Stories about sex are funny, exciting, even embarrassing – particularly stories about losing one’s virginity. But can they also count as theatre? My First Time, another example of the type of non-narrative driven performance populating New World Stages. The show is based on the website of the same name – MyFirstTime.com – founded by Peter Foldy and Craig Stuart. Four actors, two male (Bill Dawes and Josh Heine) and two female (Kathy Searle and Cydnee Welburn) take turns reciting anecdotes of various length in the voice of those who submitted them.
These submissions do not just come from the website, however. All audience members also fill out a card asking questions about their own first times (including questions like where it happened, if they felt pressured, and what they would say to their other partner if they saw them today). The four actors also recite material from these cards onstage, saving much embarrassment by keeping these quotes anonymous. It’s not clear if all of these cards come from the audience at the current show or if some have been pre-selected.
First follows the same delivery format as Spalding Grey: Stories Left to Tell and The Vagina Monologues. They take turns relaying anecdotes, in no evident order, as directed by Ken Davenport. He produced and wrote as well, adapting his monologues from the site, acknowledging the submissions by saying the play was written by "Real People Just Like You." And indeed, a lot of these experiences will sound familiar to the audience. Most of these stories are humorous and sweetly nostalgic: awkward teenagers, fun one-night-stands. Occasionally, the subject matter gets heavier. Welburn tells the story of a woman in the 1960s pressured into public and group sex, then forced to futilely use a soda concoction as birth control. Searle has the most moving monologue, as a teenager who loses her virginity to her sick brother before he dies. Searle has a magnificent presence. She commands the stage at all times, with a delivery able to delineate amusement, disgust and tenderness whenever necessary – sometimes even at the same time. Even if she only has a few minutes to recite a monologue, when she is done, she has always drawn a unique and full-bodied “character.”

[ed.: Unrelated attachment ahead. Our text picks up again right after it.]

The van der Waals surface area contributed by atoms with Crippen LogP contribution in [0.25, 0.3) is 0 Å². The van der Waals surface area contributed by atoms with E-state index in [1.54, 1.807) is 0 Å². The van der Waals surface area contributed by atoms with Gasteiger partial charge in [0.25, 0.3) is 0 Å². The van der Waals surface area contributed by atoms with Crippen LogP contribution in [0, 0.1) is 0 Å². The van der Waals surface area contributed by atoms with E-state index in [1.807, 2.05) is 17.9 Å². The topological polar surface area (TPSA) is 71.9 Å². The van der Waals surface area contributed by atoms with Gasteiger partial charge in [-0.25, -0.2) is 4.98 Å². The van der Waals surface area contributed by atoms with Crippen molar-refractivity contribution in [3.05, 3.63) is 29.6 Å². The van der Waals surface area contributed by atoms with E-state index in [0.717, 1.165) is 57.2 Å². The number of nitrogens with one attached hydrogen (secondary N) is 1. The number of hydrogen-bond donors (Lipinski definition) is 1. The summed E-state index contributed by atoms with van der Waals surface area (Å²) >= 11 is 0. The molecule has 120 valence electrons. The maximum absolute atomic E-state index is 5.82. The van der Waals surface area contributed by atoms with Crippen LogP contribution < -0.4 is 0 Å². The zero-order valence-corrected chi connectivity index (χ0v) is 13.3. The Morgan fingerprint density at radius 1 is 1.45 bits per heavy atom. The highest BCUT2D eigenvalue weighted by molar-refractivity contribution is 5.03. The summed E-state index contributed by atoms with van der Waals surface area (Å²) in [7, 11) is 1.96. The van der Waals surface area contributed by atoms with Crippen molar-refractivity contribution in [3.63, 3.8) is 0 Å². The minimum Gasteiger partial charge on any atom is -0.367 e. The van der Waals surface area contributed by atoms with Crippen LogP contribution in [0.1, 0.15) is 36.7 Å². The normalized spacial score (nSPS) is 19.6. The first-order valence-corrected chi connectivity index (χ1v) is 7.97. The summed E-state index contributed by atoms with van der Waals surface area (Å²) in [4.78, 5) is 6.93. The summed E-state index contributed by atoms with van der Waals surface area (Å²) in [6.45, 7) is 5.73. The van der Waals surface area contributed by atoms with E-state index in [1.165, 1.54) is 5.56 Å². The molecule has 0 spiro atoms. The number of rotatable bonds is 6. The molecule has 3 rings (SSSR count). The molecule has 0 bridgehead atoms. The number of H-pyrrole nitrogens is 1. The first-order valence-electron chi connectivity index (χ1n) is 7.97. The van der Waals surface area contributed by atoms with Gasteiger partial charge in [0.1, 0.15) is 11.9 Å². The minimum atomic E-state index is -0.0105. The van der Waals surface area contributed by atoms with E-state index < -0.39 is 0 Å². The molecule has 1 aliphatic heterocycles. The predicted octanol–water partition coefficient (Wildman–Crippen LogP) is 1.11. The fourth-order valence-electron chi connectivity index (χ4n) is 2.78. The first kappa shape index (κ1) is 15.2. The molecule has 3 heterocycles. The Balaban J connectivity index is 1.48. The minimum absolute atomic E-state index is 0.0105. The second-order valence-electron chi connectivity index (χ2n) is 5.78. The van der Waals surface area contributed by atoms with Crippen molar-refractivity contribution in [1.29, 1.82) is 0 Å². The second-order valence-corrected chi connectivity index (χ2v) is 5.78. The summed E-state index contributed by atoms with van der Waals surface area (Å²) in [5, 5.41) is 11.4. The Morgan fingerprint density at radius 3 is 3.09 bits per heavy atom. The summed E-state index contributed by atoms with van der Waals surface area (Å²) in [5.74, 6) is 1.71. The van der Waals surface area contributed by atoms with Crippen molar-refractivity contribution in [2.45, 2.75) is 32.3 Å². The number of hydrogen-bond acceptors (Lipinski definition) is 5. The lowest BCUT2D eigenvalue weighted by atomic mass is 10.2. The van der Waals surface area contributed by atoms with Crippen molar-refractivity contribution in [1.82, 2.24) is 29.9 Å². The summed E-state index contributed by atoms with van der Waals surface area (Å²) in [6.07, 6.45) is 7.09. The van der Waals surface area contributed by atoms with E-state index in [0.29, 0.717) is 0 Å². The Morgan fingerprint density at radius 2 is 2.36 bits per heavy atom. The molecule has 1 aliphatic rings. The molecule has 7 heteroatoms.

Heine and Dawes at one point share a dual encounter, reciting different perspectives about a rape. I found this scene a little confusing and not entirely enlightening. I also had a different problem with it. Counselors encourage survivors of incest and rape to view their first consensual act of sex as the loss of their virginity, making such stories either insensitive or moot. However, both actors are impressive, if for different reasons. Dawes suggests a shiftiness, a sense that there is more lurking underneath what he says. Heine, on the other hand, projects a sweet sense of genuineness, a sort of Everyman character in each of his monologues. I’m interested to see what else he could play with charm like that. If Welburn never quite hits one out of the park, it’s because Davenport never quite gives her the opportunity to do so.
Still, Davenport creates a show in First that is far more substantive than it might have been. He takes a sensational topic and turns it into an instrument by which he reminds everyone in the room that their similarities greatly outnumber their differences.